• SpywareDesigned to spy on the user through monitoring activities such as browsing habits, time spent on certain sites, links clicked, searches performed, logins, passwords, active software on a user’s computer, technical specs of the infected computer and other information that can be profitable to the spyware vendor or useful to marketers.
  • Adware – Mostly irritating rather than actually dangerous, adware (as its name suggests) shows unwanted advertisements to the user, usually in the form of a distracting pop-up window.

All types of malware can lead to theft or destruction of important or sensitive data. They can also lead to greatly reduced PC performance due to computer resources being used by malware, or reduced internet connection speeds due to uploading/downloading data. Imagine a scenario in which you have an office network of 50 computers, all infected with malware, all uploading or downloading data at the same time over the same connection. That would slow anything down to a crawl!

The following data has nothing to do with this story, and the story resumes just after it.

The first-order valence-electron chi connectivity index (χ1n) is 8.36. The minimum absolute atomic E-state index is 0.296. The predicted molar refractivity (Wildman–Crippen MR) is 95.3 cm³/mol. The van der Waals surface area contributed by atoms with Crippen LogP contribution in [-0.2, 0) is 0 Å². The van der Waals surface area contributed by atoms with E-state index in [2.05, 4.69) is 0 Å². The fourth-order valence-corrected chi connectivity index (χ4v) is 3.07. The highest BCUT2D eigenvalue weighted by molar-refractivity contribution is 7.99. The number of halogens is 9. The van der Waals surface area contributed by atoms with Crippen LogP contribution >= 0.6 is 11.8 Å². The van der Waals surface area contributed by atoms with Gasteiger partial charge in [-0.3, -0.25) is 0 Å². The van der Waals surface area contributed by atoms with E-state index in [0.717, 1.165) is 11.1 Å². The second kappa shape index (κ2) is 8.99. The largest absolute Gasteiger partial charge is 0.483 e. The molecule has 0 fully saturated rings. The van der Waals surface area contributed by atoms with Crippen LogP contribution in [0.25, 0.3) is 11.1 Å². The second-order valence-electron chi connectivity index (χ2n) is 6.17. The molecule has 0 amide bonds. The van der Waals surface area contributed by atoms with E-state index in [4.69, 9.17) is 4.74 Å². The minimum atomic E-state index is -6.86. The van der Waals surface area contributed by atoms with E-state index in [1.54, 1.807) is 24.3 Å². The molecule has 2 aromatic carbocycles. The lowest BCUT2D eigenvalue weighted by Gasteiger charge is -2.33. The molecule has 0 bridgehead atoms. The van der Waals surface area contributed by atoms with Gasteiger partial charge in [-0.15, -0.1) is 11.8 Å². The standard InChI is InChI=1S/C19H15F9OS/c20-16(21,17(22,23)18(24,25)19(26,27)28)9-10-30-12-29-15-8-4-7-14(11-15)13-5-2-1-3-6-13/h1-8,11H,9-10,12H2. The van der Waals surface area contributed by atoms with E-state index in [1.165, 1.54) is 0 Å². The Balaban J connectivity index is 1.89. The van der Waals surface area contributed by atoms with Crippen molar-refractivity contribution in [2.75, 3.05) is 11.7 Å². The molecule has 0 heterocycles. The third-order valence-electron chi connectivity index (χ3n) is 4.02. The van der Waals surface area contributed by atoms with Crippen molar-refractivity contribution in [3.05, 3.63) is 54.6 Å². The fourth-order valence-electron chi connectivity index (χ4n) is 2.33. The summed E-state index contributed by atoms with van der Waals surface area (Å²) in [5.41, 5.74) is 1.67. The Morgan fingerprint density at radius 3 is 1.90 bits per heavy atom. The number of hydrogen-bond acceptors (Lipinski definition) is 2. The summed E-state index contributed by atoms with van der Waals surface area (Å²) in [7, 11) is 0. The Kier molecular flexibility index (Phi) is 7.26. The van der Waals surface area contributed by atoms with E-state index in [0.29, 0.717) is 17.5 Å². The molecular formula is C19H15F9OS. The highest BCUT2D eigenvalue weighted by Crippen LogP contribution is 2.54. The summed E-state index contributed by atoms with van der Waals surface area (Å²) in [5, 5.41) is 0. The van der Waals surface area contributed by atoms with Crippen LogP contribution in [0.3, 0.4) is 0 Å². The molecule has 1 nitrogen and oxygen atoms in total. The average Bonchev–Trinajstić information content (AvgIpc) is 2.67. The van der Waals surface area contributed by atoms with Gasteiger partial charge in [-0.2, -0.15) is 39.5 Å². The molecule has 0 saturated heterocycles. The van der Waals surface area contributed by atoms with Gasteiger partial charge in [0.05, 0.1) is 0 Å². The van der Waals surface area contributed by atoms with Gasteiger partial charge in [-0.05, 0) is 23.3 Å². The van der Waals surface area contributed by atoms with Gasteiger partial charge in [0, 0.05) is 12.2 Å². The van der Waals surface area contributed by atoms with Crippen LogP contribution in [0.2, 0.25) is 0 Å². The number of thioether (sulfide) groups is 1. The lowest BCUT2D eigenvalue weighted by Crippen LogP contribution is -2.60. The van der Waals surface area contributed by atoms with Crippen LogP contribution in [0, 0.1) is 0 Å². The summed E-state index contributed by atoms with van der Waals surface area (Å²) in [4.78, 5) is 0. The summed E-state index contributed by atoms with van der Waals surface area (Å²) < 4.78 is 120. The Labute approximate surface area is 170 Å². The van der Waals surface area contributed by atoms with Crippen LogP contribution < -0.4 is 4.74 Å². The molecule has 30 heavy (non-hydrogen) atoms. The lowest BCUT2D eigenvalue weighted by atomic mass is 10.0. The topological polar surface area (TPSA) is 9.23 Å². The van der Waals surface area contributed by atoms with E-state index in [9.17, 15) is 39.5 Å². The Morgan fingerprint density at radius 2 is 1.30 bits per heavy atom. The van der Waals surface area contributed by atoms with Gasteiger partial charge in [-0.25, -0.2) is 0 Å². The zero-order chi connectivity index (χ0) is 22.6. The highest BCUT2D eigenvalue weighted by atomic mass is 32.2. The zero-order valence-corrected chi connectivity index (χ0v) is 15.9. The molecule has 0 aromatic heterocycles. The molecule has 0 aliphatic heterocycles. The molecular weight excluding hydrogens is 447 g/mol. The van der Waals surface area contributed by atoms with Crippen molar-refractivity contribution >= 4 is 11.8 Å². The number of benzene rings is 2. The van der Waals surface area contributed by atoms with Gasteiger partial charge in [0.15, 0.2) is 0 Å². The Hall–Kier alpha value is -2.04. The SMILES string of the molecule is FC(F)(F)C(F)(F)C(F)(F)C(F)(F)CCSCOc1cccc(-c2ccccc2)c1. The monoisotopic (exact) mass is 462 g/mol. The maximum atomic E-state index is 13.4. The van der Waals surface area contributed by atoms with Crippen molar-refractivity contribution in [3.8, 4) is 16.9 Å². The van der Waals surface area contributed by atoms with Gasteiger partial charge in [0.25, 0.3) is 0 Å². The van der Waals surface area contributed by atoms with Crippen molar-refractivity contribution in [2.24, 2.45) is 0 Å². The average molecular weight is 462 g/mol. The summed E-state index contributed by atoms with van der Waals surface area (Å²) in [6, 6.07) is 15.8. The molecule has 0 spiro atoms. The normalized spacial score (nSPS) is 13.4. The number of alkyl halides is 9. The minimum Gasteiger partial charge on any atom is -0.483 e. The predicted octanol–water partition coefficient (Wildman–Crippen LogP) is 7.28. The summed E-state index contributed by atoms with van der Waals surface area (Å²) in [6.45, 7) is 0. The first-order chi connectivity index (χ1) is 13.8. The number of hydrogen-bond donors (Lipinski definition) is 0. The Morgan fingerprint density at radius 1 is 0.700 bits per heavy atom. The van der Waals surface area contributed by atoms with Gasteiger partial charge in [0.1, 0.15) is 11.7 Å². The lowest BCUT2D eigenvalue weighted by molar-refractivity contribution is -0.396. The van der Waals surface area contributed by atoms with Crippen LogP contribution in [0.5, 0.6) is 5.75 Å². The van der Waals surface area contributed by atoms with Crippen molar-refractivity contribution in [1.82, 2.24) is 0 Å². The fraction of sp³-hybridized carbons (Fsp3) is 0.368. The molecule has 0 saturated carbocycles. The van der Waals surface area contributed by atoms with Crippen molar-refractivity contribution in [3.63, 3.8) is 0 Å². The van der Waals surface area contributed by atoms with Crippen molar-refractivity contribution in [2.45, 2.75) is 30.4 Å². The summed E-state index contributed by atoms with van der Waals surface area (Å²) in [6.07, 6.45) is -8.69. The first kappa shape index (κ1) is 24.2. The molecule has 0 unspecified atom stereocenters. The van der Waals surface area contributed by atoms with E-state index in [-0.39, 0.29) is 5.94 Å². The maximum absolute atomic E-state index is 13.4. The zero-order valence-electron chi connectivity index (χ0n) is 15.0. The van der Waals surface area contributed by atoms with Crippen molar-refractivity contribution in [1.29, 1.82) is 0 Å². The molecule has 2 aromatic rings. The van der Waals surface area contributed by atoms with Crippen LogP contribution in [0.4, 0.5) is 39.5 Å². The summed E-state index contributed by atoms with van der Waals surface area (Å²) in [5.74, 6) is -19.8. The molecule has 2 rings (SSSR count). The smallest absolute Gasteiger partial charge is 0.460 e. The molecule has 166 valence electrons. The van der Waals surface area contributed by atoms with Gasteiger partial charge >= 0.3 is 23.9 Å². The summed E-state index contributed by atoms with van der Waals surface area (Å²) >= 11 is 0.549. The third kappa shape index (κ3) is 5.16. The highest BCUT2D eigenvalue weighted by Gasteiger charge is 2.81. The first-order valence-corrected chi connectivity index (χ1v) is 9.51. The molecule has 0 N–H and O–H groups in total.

At Geek Guru we’re committed to doing the best we can to ensure this doesn’t happen to our clients. We offer several solutions, suitable for many sizes or types of business, and we even offer 100% managed solutions – meaning you won’t have to lift a finger to keep your internet security software up to date, or manage possible threats. We’ll do it all for you and notify you if there’s anything you should be worried about or anything that requires your attention.

Be sure to read the rest of this week’s posts which will focus on what these threats could do to your IT, things you can do to prevent these threats, available software and the services we offer to help.

For more advice or information, call us on 0845 234 0580 or email us at